Only When I Laugh, or A Class Act

Jack Shepherd
Greenwich Theatre

Production photo

Although probably best known for being a stage actor or as television detective Charles Wycliffe, Jack Shepherd has written several plays (amongst them the epic Holding Fire! that premiered at Shakespeare’s Globe in 2007). Presently he is combining skills by starring in a re-working of an earlier piece of his own, now called Only When I Laugh. Or to give it its full programme title Only When I Laugh or A Class Act.

As the original work, Comic Cuts, this play is set in the Leeds Empire during the 50s when variety entertainment was enjoying the best days of its last decade and, similarly, the play's core concerns class and around it hangs a comedy.

The raison d'être for both much of the humour and discourse is the principal character, Reg, who lives with the un-squared circle of being the star with top billing and being working class – a background he shares with his audience who, unlike him, remain entrenched in the austerity of the post-war years.

We also have the practical struggles of the long-suffering theatre manager, Stanley, who has to juggle many demands without letting any of the balls fall to the floor in a near-farce set-up, but the shenanigans of the young and lusty tap-dancing Rita are comparative small-fry. What sets the sparks flying is that a top-billing singer has been sent as a last minute replacement act and the job of telling Reg he longer gets the number one dressing room is left to Stanley.

Most of the characterisations work well, but on the whole the female parts are less well-drawn than the male ones which in particular leaves Nicole Schneider at a bit of a loss – just why would Janey Shore, posh star of the radio crooning world, bother to help crassly vulgar and ungrateful Reg.

On the other hand John Giles is winning as Freddie Osgood who has a low-billing paper tearing act under the name of Harri Gami and a second act slot as Mr B Lune. Freddie knows his place in the hierarchy and when he unassumingly says, “I’ve not got much talent – I might not have any”, the antithesis between his humility and Reg’s blustering is touching.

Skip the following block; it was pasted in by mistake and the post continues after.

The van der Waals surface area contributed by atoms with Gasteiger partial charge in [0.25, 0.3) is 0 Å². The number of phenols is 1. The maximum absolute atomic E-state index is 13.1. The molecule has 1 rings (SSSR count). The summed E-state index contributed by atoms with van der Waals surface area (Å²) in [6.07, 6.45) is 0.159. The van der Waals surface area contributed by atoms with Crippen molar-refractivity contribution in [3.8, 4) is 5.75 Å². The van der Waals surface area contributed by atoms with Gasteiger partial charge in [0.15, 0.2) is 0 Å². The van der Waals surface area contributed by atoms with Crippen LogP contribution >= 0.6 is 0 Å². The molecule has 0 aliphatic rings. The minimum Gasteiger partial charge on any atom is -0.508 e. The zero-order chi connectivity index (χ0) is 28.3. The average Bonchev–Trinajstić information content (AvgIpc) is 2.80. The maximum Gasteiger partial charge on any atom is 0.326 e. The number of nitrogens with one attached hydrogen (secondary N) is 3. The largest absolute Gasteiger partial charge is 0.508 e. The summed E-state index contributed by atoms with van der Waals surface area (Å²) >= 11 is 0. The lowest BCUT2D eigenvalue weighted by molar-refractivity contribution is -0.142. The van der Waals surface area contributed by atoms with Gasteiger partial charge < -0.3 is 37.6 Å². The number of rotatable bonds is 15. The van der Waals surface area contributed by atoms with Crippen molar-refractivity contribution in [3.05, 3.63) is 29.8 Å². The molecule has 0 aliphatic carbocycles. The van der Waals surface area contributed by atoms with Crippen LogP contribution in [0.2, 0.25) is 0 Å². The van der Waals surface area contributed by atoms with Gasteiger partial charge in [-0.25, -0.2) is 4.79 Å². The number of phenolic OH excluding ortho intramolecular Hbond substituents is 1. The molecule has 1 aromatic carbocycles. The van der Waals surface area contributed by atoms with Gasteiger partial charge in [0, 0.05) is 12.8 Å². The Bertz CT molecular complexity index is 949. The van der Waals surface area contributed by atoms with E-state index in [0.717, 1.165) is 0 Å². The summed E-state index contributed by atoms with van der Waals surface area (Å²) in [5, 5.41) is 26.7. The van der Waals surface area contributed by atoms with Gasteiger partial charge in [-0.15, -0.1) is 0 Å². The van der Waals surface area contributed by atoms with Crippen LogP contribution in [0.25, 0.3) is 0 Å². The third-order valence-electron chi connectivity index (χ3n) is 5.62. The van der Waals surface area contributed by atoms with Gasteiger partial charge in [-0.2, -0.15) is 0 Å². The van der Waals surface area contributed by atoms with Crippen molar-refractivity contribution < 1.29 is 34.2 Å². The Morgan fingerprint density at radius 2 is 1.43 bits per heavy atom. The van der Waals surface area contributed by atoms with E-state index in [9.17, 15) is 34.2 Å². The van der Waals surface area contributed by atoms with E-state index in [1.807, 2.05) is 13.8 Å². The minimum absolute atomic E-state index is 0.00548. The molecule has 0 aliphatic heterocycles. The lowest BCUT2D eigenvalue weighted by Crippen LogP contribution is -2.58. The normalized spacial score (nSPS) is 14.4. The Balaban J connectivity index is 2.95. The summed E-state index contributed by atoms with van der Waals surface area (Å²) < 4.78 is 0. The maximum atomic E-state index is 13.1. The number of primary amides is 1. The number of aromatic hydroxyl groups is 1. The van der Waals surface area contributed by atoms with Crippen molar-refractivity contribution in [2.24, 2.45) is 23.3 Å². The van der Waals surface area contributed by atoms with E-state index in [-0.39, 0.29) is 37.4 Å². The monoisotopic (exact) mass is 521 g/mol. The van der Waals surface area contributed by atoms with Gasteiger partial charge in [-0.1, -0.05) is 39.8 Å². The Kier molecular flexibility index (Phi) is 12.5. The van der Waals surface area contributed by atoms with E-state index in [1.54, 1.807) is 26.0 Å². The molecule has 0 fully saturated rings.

However there is more to Reg than conceit and alcohol. The writing gives him a deeper side to his character and Jim Bywater ably brings this out also giving Reg a likeable aspect; Bywater balances great drunken energy with a quieter sardonic hangover and his delivery of Jack Shepherd’s brilliant quips and vituperous remarks, gives further credence to Reg’s stage persona.

Jack Shepherd is wonderful as an appealingly rumpled and put-upon Stanley. There is great sincerity in Stanley's understated nervousness which makes this performance a joy to watch.

The polemic rather obtrudes in the second act, risking unbalancing the whole but the thought that it provoked after the show was revealing and some lovely one-liners make this a memorable piece.

Sandra Giorgetti saw "Only When I Laugh" in preview at Greenwich Theatre where it runs until 31 January and then tours the country including Harrogate, St Andrews, Middlesbrough, Oldham, Glasgow, Scarboroughbefore returning to London (Arcola Theatre) in April 2009. The play contains brief male nudity and strong language.

Rachel Sheridan reviewed this production at the Arcola

Reviewer: Sandra Giorgetti

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